Last Updated on February 13, 2024 by Dee
Have you tried to paint with coffee?
Welcome to the aromatic world of coffee beyond your morning cup—where the rich hues of this beloved beverage become the medium for your artistic expression. Painting with coffee is an innovative, eco-friendly art form that offers a sepia-toned palette and an experience that delights the senses. In this beginner-friendly guide, we’ll explore the simple steps to create your very own coffee masterpiece, from the basic setup to the final, beautiful artwork.
30+ Coffee Painting Ideas for Beginners
But what to paint? Don’t worry, we’ve got you covered with over 30 coffee painting ideas perfect for beginners. Whether you’re looking to capture the delicate details of a floral arrangement or the bold lines of an abstract piece, these ideas will spark your creativity and help you get started on your coffee painting journey.
Art Supplies Needed for Coffee Painting
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Coffee: I simply used the instant coffee in the cupboard, which worked fine. Many people use ground coffee beans, which also work quite nicely. You can get darker values with ground coffee beans if you need them.
Paper: For this exercise, I used 200 gsm watercolor paper. This paper is thick enough to hold a lot of liquid and doesn’t bulk or warp. You must always choose a paper that will be thick enough, so that it doesn’t become waterlogged when painting.
Brushes: I used a range of soft bristle nylon watercolor brushes. This kind of brush helps you to move the water and coffee over the surface very gently. You can get smooth lines and washes on the paper’s surface. It’s good to use larger brushes for larger areas in your painting and smaller brushes for the detailed areas.
Paper towel: It’s always good to have a piece or two nearby to dab your brush if you have too much liquid on it. You can also use a paper towel to mop up any accidental drips on your painting or if the paint bleeds too much into another space.
[Related article: Gouache vs Acrylic Paint]
How to Paint with Coffee Step-by-Step
Once you have collected all your materials, you are ready to begin. Follow these steps below to start your own coffee masterpiece! If you are starting out as a first-time coffee painter, I would suggest going for something with quite a simple shape and not too much tonal variation. An apple, an egg, or one of the coffee painting ideas above are good ways to get a handle on the medium. I chose to paint a fox as we have three very sweet foxes that visit our garden occasionally, and I love watching them jump and play with one another.
- Put a teaspoon of coffee in three little containers.
- Put a teaspoon of water in the first container, two tablespoons in the second, and 3 in the third. This gives you a nice variation in the tonal value of the coffee.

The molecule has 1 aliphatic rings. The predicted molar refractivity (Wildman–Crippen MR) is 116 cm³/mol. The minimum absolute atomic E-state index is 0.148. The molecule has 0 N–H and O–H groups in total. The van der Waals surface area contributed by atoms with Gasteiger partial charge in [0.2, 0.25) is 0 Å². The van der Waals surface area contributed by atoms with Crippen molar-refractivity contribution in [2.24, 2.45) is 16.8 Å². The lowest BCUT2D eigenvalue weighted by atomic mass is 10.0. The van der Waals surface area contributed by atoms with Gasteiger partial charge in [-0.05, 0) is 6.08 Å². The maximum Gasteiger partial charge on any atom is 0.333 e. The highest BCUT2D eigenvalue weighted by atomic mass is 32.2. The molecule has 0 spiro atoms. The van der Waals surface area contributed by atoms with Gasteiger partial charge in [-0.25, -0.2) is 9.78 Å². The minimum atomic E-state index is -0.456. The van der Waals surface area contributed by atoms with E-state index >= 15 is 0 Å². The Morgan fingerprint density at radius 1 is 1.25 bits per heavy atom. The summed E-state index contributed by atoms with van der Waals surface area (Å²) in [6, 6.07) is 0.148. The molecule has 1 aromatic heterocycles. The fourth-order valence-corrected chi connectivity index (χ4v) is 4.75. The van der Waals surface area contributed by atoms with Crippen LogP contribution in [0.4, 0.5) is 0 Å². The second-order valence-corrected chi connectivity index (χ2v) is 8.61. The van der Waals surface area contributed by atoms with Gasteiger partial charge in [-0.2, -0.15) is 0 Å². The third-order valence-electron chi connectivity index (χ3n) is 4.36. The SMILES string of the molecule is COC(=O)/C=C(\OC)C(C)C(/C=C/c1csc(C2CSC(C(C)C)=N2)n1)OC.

- Stir the liquid in each container.
- Draw five blocks and paint out a graded set of tonal variations for yourself. You can use this to assess what tones are needed where on your painting. This also gives you a sense of what the coffee feels like when you paint it on the paper.
Lightly draw the outline of your subject matter onto your paper. I used pencil for this and then gently tried to erase as much of the visible mark as possible before I began. Once you paint over the pencil you can no longer erase it, so best to do that before you start painitng if you don’t want the pencil marks to be evident. I quite like the look of the pencil marks left visible. It gives the artwork a retro feel.
Use the lightest coffee tone to start mapping out your subject matter. Work into the shadow areas and leave your highlights white.
Work further into your darker areas and start painting in your mid tones. Like watercolor paint, coffee is a medium you can layer quite easily. The layering technique is essentially where you paint a wash of coffee and let it dry. You then paint another layer on top of this, which darkens the color of the paint. The more layers you paint on top of one another the deeper and richer your paint effect is.
Increase the detail in the subject matter. Paint further into your darker areas. Define shapes.
Be sure to let your darkest areas dry completely before you paint lighter areas around them. If they are not completely dry then the coffee will bleed into the light spaces.
At this point, I added the whiskers and started to plan for a coffee mug stain effect to add a design element to the background of the painting.
Lastly, I added the coffee stain pattern to the background. Don’t forget to sign your artwork!
Final Thoughts About Painting with Coffee
Painting with coffee has proven to be a delightful and versatile medium that offers a unique experience for artists of all levels. The rich, earthy tones and natural gradients you can achieve with coffee are truly captivating. I’m eager to hear about your own adventures in coffee painting—whether you found joy in the process, the aroma that accompanied your art session, or the rustic charm that coffee brings to your artwork.
Share your coffee-painted creations and let’s celebrate the beauty and creativity that this unconventional medium can brew!